Clason Point Youngster Gives Back to Man’s Best Friend

Evan Bisnauth of Classon Point reads to a dog at the NYC ACC’s Books with Boroughbreds program.
Photo Courtesy Amanda Persaud

When most people think of young children, they picture them playing outside, getting into mischief or totally glued to the Xbox or computer.

But, Evan Bisnauth, 10, of Clason Point, is not your typical youngster.

Since August 2019 Bisnauth has been a junior volunteer at the NYC Animal Care Center’s Books with Boroughbreds program.

The Manhattan Animal Care Center is located at 326 E. 110th Street.

‘Books with Boroughbreds’ began in 2018 and has children, ages 5 and up, read to dogs at the facility. Some of the youngsters participate individually, while others are part of organizations, such as school classes or a Girl Scout troop.

Bisnauth, who reads to dogs at the center every weekend, explained his passion for man’s best friend began when he was a toddler. He grew up surrounded by three dogs and today, his pitbull; Milo is his right hand man.

“I always wanted to work with animals and dogs,” Bisnauth said. “I think they need the most help.”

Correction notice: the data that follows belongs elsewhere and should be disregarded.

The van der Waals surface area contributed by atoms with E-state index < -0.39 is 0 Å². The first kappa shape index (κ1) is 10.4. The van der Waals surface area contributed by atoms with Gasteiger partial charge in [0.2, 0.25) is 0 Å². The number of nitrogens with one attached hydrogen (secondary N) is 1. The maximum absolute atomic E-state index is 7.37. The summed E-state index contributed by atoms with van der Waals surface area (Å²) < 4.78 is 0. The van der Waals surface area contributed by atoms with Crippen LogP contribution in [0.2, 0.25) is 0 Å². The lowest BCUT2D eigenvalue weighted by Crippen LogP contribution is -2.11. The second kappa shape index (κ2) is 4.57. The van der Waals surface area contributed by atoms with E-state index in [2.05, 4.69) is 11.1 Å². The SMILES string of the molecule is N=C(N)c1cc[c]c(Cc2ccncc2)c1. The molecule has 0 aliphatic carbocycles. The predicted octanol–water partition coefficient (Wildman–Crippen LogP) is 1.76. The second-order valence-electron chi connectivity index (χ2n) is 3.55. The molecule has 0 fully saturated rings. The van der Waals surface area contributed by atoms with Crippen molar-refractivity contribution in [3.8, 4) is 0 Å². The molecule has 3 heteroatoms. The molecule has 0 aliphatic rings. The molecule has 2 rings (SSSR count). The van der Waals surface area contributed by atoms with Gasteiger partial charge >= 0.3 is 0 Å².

His mom, Amanda Persaud, explained she saw how much of an impact dogs had on him and knew he would enjoy working alongside them.

Since he joined the reading group he has become a better reader and the dogs are more relaxed.

Bisnauth noted that sometimes it takes 30 minutes of reading before a dog calms down.

Being he has a pitbull at home, he is comfortable with all types of dogs at the facility.

“It takes a lot of patience and time if you’re working with a really hard dog and they’re really scared,” he said.

During the recent holiday season he and his mom decided to give back to the ACC.

They launched a fundraiser where they sold T-shirts and sweatshirts and raised $1,000.

To keep people informed about what Bisnauth was doing, Persaud uploaded photos and videos to Facebook and Instagram.

Bisnauth explained that it’s a rewarding experience, not only for the dogs, but for himself. He makes the dogs happy and best of all, the dogs can’t criticize his reading.

“They can’t judge me,” he stressed. “They’re not able to give feedback.”

He noted that the one sad part about being a volunteer is when you learn a dog you were working with was euthanized.

The youngster explained that when he started going to ACC he wasn’t looking for attention, but rather wanted to give back to man’s best friend.

He is glad he has been able to make a difference and hopes to continue doing so through high school.

According to Bisnauth, he is a science fan and his favorite book to read to the dogs is ‘Jurassic Park.’

He encourages other youngsters to volunteer or donate supplies or blankets for the dogs.

“I would like to get more kids involved,” he said. “I want people to know that (shelter) dogs need help.”

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